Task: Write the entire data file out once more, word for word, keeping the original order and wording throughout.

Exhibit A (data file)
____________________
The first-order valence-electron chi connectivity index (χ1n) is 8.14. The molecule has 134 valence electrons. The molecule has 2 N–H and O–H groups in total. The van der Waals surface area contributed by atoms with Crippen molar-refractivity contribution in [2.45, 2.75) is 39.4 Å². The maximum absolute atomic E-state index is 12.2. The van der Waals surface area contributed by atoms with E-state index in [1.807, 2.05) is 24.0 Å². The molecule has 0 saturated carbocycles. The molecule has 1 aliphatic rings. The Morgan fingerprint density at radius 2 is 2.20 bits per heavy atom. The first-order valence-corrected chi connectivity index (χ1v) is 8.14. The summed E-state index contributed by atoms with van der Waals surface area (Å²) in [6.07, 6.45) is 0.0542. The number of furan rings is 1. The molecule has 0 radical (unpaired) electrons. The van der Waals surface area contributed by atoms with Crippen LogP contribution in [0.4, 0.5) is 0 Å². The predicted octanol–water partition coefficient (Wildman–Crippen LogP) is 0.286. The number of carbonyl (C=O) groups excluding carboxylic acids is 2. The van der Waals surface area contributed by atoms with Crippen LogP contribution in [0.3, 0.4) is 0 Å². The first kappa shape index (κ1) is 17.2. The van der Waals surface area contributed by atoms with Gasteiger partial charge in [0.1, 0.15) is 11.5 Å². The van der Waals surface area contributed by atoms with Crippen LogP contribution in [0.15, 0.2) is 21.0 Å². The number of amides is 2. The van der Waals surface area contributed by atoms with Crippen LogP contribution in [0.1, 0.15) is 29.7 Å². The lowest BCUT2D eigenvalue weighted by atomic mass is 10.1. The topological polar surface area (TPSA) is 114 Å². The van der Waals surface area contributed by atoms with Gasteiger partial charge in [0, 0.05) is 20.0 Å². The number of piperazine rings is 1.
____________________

The first-order valence-electron chi connectivity index (χ1n) is 8.14. The molecule has 134 valence electrons. The molecule has 2 N–H and O–H groups in total. The van der Waals surface area contributed by atoms with Crippen molar-refractivity contribution in [2.45, 2.75) is 39.4 Å². The maximum absolute atomic E-state index is 12.2. The van der Waals surface area contributed by atoms with E-state index in [1.807, 2.05) is 24.0 Å². The molecule has 0 saturated carbocycles. The molecule has 1 aliphatic rings. The Morgan fingerprint density at radius 2 is 2.20 bits per heavy atom. The first-order valence-corrected chi connectivity index (χ1v) is 8.14. The summed E-state index contributed by atoms with van der Waals surface area (Å²) in [6.07, 6.45) is 0.0542. The number of furan rings is 1. The molecule has 0 radical (unpaired) electrons. The van der Waals surface area contributed by atoms with Crippen LogP contribution in [0.4, 0.5) is 0 Å². The predicted octanol–water partition coefficient (Wildman–Crippen LogP) is 0.286. The number of carbonyl (C=O) groups excluding carboxylic acids is 2. The van der Waals surface area contributed by atoms with Crippen LogP contribution in [0.3, 0.4) is 0 Å². The first kappa shape index (κ1) is 17.2. The van der Waals surface area contributed by atoms with Gasteiger partial charge in [0.1, 0.15) is 11.5 Å². The van der Waals surface area contributed by atoms with Crippen LogP contribution in [0.15, 0.2) is 21.0 Å². The number of amides is 2. The van der Waals surface area contributed by atoms with Crippen LogP contribution in [0.1, 0.15) is 29.7 Å². The lowest BCUT2D eigenvalue weighted by atomic mass is 10.1. The topological polar surface area (TPSA) is 114 Å². The van der Waals surface area contributed by atoms with Gasteiger partial charge in [0, 0.05) is 20.0 Å². The number of piperazine rings is 1.